Bringing supply chains back onshore, further regionalising supply chains, and dual sourcing (using two suppliers) are all now being considered by companies. The disruption caused by lockdowns happening in different geographies at different times led to realisations that supply chains are not resilient enough.
A recent study by Bank of America Merrill Lynch highlighted that 83% or more of sectors which depend on overseas supply chains are considering, or have implemented a plan to shift supply chains – with the ability to automate factories closer to their home markets a key enabler.

5. Demographics

A fifth structural consideration is demographics. The working age population in the top five manufacturing countries globally has started to shrink. This includes China. In the US, the median age of manufacturing workers is now more than two years older than the national average, and 25% of manufacturing workers are over 55 years old. This has resulted in the largest skills gaps on record for manufacturing companies according to a recent Richmond Fed survey.

How do we solve this issue? Robotics and automation is the obvious solution.

6. Rising focus on energy efficiency and sustainability

Recently, fiscal stimulus packages have been unveiled in developed markets to help turn around economies struggling with the pandemic. The overwhelming focus has been on sustainability and solutions to solve the climate change crisis as demand is re-stimulated.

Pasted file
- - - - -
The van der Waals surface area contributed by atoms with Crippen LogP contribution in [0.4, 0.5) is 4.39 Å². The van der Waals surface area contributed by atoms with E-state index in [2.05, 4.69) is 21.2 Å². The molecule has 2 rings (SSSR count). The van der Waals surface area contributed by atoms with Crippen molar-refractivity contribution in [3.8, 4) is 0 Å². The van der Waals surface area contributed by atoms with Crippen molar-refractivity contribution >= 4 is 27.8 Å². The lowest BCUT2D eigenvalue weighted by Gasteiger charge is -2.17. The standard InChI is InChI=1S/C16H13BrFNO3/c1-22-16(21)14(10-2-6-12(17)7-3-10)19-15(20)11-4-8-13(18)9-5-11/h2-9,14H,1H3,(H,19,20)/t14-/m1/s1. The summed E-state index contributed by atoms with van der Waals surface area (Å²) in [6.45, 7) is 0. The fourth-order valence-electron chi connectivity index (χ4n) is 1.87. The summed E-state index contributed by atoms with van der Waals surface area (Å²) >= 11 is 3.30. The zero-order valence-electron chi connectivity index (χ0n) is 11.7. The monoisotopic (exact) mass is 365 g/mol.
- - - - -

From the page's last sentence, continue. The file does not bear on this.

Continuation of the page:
We believe automation plays an important role in improving manufacturing productivity and therefore energy efficiency. For example, new innovations are helping reduce the need for human oversight on production lines, thus raising throughput, and lowering the amount of waste in production.

We can conclude then that there are numerous reasons why companies would turn towards greater automation of their activities. This view is also borne out by a proprietary survey carried out by our Data Insights Unit. Their survey showed that all types of companies were expecting their budget for industrial automation to rise in the next two to three years.

And rather than the manufacturing sector being the main driver of this, the survey found that warehousing and logistics companies are more likely to expect rising budgets, and therefore have more potential for growth in automation.

As investors, this is very interesting to us because it confirms that companies producing robots are not solely reliant on traditional automotive customers for growth. The demand is broadening to other areas of manufacturing, and moving out of the factory and into the supply chain and logistics network.
For all industries, automation can result in higher productivity, reduced labour costs and greater energy efficiency. Recent innovations means robots are now more nimble than ever, and have broader uses, meaning that automation demand is accelerating and becoming less cyclical.
Automation is just one area of the smart manufacturing investment theme. We also see great growth potential from advanced manufacturing hardware (like lasers), data and software analytics providers, advanced material suppliers, and domain experts, which are uniquely positioned in certain end markets to capture the value from these innovations.

Read more: How smart manufacturing could lead to an industrial renaissance